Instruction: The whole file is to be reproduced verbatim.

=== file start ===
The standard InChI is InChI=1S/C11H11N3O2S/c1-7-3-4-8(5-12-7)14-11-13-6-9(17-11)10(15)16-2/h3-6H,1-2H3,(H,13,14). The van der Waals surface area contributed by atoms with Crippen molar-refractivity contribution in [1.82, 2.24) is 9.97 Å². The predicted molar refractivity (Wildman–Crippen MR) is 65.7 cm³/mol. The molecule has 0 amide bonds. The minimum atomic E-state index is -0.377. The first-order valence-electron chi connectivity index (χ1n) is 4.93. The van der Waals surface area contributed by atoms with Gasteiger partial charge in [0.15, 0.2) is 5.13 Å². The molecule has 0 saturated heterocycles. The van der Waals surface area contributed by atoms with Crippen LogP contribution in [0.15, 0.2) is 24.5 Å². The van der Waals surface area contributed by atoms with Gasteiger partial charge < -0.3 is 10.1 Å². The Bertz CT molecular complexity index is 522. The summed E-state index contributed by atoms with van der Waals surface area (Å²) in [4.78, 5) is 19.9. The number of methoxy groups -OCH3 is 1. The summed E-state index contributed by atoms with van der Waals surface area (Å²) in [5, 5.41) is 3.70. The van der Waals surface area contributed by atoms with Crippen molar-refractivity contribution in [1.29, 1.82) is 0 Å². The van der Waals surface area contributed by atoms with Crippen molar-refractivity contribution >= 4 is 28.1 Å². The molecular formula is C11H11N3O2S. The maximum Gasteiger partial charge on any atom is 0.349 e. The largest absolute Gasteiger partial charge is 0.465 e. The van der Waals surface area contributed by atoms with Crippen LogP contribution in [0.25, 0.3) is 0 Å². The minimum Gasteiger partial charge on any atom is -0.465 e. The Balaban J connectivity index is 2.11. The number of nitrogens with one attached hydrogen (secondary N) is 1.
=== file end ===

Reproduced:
The standard InChI is InChI=1S/C11H11N3O2S/c1-7-3-4-8(5-12-7)14-11-13-6-9(17-11)10(15)16-2/h3-6H,1-2H3,(H,13,14). The van der Waals surface area contributed by atoms with Crippen molar-refractivity contribution in [1.82, 2.24) is 9.97 Å². The predicted molar refractivity (Wildman–Crippen MR) is 65.7 cm³/mol. The molecule has 0 amide bonds. The minimum atomic E-state index is -0.377. The first-order valence-electron chi connectivity index (χ1n) is 4.93. The van der Waals surface area contributed by atoms with Gasteiger partial charge in [0.15, 0.2) is 5.13 Å². The molecule has 0 saturated heterocycles. The van der Waals surface area contributed by atoms with Crippen LogP contribution in [0.15, 0.2) is 24.5 Å². The van der Waals surface area contributed by atoms with Gasteiger partial charge < -0.3 is 10.1 Å². The Bertz CT molecular complexity index is 522. The summed E-state index contributed by atoms with van der Waals surface area (Å²) in [4.78, 5) is 19.9. The number of methoxy groups -OCH3 is 1. The summed E-state index contributed by atoms with van der Waals surface area (Å²) in [5, 5.41) is 3.70. The van der Waals surface area contributed by atoms with Crippen molar-refractivity contribution in [1.29, 1.82) is 0 Å². The van der Waals surface area contributed by atoms with Crippen molar-refractivity contribution >= 4 is 28.1 Å². The molecular formula is C11H11N3O2S. The maximum Gasteiger partial charge on any atom is 0.349 e. The largest absolute Gasteiger partial charge is 0.465 e. The van der Waals surface area contributed by atoms with Crippen LogP contribution in [0.25, 0.3) is 0 Å². The minimum Gasteiger partial charge on any atom is -0.465 e. The Balaban J connectivity index is 2.11. The number of nitrogens with one attached hydrogen (secondary N) is 1.